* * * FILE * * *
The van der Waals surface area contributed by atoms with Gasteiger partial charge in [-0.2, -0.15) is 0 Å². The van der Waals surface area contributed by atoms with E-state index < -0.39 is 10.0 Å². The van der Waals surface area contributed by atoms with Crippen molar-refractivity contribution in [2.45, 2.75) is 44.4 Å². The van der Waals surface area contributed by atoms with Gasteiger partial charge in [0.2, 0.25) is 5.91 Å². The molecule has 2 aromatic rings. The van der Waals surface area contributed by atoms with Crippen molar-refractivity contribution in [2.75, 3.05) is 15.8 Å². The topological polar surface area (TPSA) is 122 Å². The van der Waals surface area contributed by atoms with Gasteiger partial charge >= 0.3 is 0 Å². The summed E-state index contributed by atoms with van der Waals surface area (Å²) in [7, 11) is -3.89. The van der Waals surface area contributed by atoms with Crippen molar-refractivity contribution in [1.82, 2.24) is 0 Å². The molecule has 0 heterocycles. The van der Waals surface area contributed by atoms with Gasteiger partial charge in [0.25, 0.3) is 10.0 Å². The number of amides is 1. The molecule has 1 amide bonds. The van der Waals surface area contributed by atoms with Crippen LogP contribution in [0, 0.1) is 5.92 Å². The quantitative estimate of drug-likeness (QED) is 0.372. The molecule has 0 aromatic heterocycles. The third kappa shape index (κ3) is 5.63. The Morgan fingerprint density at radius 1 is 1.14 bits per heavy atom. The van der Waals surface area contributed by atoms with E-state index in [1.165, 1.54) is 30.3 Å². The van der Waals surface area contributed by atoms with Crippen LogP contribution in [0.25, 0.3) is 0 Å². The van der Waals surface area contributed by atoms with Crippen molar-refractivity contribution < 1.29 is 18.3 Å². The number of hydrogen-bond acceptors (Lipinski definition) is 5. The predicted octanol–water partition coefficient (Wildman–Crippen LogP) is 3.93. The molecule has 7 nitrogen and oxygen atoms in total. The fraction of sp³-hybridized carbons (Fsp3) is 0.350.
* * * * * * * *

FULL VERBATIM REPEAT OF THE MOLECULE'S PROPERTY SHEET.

The van der Waals surface area contributed by atoms with Gasteiger partial charge in [-0.2, -0.15) is 0 Å². The van der Waals surface area contributed by atoms with E-state index < -0.39 is 10.0 Å². The van der Waals surface area contributed by atoms with Crippen molar-refractivity contribution in [2.45, 2.75) is 44.4 Å². The van der Waals surface area contributed by atoms with Gasteiger partial charge in [0.2, 0.25) is 5.91 Å². The molecule has 2 aromatic rings. The van der Waals surface area contributed by atoms with Crippen molar-refractivity contribution in [2.75, 3.05) is 15.8 Å². The topological polar surface area (TPSA) is 122 Å². The van der Waals surface area contributed by atoms with Gasteiger partial charge >= 0.3 is 0 Å². The summed E-state index contributed by atoms with van der Waals surface area (Å²) in [7, 11) is -3.89. The van der Waals surface area contributed by atoms with Crippen molar-refractivity contribution in [1.82, 2.24) is 0 Å². The molecule has 0 heterocycles. The van der Waals surface area contributed by atoms with Gasteiger partial charge in [0.25, 0.3) is 10.0 Å². The number of amides is 1. The molecule has 1 amide bonds. The van der Waals surface area contributed by atoms with Crippen LogP contribution in [0, 0.1) is 5.92 Å². The quantitative estimate of drug-likeness (QED) is 0.372. The molecule has 0 aromatic heterocycles. The third kappa shape index (κ3) is 5.63. The Morgan fingerprint density at radius 1 is 1.14 bits per heavy atom. The van der Waals surface area contributed by atoms with E-state index in [1.165, 1.54) is 30.3 Å². The van der Waals surface area contributed by atoms with Crippen LogP contribution in [0.25, 0.3) is 0 Å². The van der Waals surface area contributed by atoms with Crippen molar-refractivity contribution < 1.29 is 18.3 Å². The number of hydrogen-bond acceptors (Lipinski definition) is 5. The predicted octanol–water partition coefficient (Wildman–Crippen LogP) is 3.93. The molecule has 7 nitrogen and oxygen atoms in total. The fraction of sp³-hybridized carbons (Fsp3) is 0.350.